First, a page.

The freshman showed up on campus in January ready to play. For a good portion of spring camp, McCollum ran with the ones, and even if he doesn't start, he will make an impact on the end opposite Carlos Basham.
Offense: Scott Bracey, WR
Quentin Harris has proved that he can win games as a quarterback at Duke, but he needs some targets to throw to now that Jonathan Lloyd and T.J. Rahming have exhausted their eligibility. Bracey has battled injury problems during his time at Duke, but if he remains healthy, he has the skills to become a top target.
Defense: Mark Gilbert, CB
Going into last season, Gilbert was a first-team All-ACC selection by Athlon Sports. Unfortunately, a hip injury ended his season early. If Gilbert is back to 100 percent, he could make a good Duke secondary even stronger.
Offense: Lucas Johnson or James Graham, QBs
It doesn't matter which one wins the starting job; the position is going to look different than it has the past several years. Geoff Collins needs linemen that can block in coordinator David Patenaude's scheme, running backs that can do multiple things, and receivers that can actually run routes and catch. But most importantly, he needs a quarterback that can operate a spread system.
Defense: Antwan Owens, DE
Only three starters are back on the Jackets defense and most of the new starters up front saw very little playing time. Owens is the most experienced, though he has to create more havoc plays from his end position.
Offense: K.J. Osborn, WR
Much has been made of Miami's quarterback situation. But like at Duke, the Canes have to find someone to catch the ball. Jeff Thomas is solid, but a home-run hitter is needed. Osborn transferred in from Buffalo, where he caught 53 passes for 892 yards and seven touchdowns in 2018.
Defense: Trevon Hill, DE
Another transfer, Hill began the 2018 season with two sacks for Virginia Tech against Florida State and then two weeks later had a sack and a half in the shocking loss to ODU. But by that point, the relationship between Hill and the Hokies coaching staff had soured and he was off the team following the game. Now at Miami, Hill could slide into Joe Jackson's vacant rush end spot.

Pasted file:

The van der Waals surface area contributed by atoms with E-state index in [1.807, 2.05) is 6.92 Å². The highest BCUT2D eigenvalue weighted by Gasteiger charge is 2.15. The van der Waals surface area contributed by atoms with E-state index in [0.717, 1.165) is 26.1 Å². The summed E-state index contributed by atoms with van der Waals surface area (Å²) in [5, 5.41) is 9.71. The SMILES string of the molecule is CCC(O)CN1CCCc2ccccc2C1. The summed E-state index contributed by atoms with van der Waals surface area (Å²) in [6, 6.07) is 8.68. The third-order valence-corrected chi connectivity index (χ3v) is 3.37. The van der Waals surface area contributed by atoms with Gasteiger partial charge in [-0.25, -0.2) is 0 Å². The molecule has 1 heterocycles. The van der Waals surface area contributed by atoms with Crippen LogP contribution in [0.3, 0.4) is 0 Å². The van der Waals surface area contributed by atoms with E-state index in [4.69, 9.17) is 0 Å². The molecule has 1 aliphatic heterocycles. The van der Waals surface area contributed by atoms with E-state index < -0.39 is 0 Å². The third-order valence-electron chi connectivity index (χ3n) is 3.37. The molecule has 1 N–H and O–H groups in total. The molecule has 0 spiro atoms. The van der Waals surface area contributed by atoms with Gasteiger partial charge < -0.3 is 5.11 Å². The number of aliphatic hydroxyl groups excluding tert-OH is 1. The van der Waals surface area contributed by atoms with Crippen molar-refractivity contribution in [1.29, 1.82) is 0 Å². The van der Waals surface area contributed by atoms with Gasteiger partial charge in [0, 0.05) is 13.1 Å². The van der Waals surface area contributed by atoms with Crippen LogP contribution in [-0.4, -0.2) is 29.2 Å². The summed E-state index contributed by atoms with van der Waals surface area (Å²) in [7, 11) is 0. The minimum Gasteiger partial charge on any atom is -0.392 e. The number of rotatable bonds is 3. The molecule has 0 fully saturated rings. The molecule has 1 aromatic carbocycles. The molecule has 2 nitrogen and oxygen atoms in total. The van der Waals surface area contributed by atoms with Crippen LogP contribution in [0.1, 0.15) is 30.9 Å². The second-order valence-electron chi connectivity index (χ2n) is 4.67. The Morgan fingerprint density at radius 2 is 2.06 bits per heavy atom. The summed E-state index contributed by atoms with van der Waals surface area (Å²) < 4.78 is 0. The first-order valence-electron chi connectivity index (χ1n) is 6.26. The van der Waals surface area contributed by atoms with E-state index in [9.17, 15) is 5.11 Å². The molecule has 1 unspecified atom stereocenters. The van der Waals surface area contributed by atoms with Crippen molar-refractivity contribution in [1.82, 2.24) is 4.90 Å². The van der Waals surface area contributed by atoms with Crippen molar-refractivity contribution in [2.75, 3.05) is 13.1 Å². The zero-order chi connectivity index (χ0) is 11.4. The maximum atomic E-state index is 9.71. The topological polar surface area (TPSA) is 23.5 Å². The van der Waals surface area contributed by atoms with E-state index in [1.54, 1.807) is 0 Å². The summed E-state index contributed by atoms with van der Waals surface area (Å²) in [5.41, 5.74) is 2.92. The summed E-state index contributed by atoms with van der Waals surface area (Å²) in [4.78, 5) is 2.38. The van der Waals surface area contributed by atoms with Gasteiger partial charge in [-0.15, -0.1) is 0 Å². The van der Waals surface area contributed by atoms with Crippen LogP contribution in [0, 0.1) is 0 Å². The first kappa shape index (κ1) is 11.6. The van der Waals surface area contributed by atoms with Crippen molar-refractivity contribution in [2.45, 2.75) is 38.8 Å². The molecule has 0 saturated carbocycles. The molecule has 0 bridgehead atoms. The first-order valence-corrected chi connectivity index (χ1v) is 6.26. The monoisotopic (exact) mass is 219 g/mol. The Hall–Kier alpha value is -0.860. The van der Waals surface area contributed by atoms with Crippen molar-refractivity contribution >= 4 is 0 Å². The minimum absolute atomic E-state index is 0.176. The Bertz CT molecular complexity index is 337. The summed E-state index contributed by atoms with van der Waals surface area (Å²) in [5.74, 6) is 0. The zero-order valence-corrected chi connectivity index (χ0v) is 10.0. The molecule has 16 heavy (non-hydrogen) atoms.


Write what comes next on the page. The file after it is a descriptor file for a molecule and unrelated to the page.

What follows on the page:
Offense: Dyami Brown, WR
Dazz Newsome led the team in receptions as a sophomore, but with Anthony Ratliff-Williams gone, he'll need some help. Brown caught 17 passes as a true freshman and in Phil Longo's new offensive system, those numbers could triple.
Defense: Jonathan Smith, LB
Smith is a huge wild card. Injuries and academic difficulties have sidetracked what could have been an outstanding career. But there is still a chance. Smith wasn't eligible this spring, but if he can play, and if he is healthy, he could be a major impact player on the Heels' defense.
Offense: Carter Warren, OT
The Panthers lose two 1,000-yard rushers in Qadree Ollison and Darrin Hall. Perhaps more importantly, they also must replace four offensive linemen. Warren (6-5, 315) has not played yet during his time at Pittsburgh, but a solid spring put him in position to be the starting left tackle entering fall camp.
Defense: Paris Ford, S
He signed with Pitt as a high four-star recruit out of Steel Valley High School in 2017, but he has totaled just five tackles and no passes defended with the Panthers. Now a redshirt sophomore, it's time. With Damar Hamlin and Dane Jackson also in the secondary, an effective Ford would allow head coach Pat Narduzzi to do what he really likes to do: turn the front seven loose.
Offense: Alex Gellerstedt, OT
The UVA offensive line is going to be exceptionally young. Though Gellerstedt is new to the program – and only played in eight games during his career at Penn State – he is entering his senior year academically and can give some experience to this green unit.
Defense: Noah Taylor, LB
The Hoos return a solid defensive corps. But one thing they didn't do all that well in 2018 was rush the passer and the team's biggest disruptive force, Chris Peace, is no longer around. Taylor could fill that role. Primarily a special teamer last season, the athletic sophomore has added size and strength in an effort to become more explosive.
Offense: Jalen Holston, RB
The Hokies haven't had a dynamic running game since David Wilson's 1,700-yard season in 2011. At this point, any Hokie pushing 1,000 yards would be reason to celebrate. While DeShawn McClease decided to return, the best chance for a breakout at running back may be Holston. The junior had a good spring and will see an increased role this season.
Defense: Dax Hollifield, Linebacker
The true freshman was fourth on the team in tackles and showed an infectious energy. What can he do as a sophomore? Becoming a true leader on a team that needs it would be a start. Hollifield has all-conference potential and could team with Rayshard Ashby to give the Hokies an elite linebacker corps.
— Written by Jon Kinne, who has been part of the Athlon Contributor Network for three years, covering the ACC and Notre Dame. Follow him on Twitter @JonRKinne.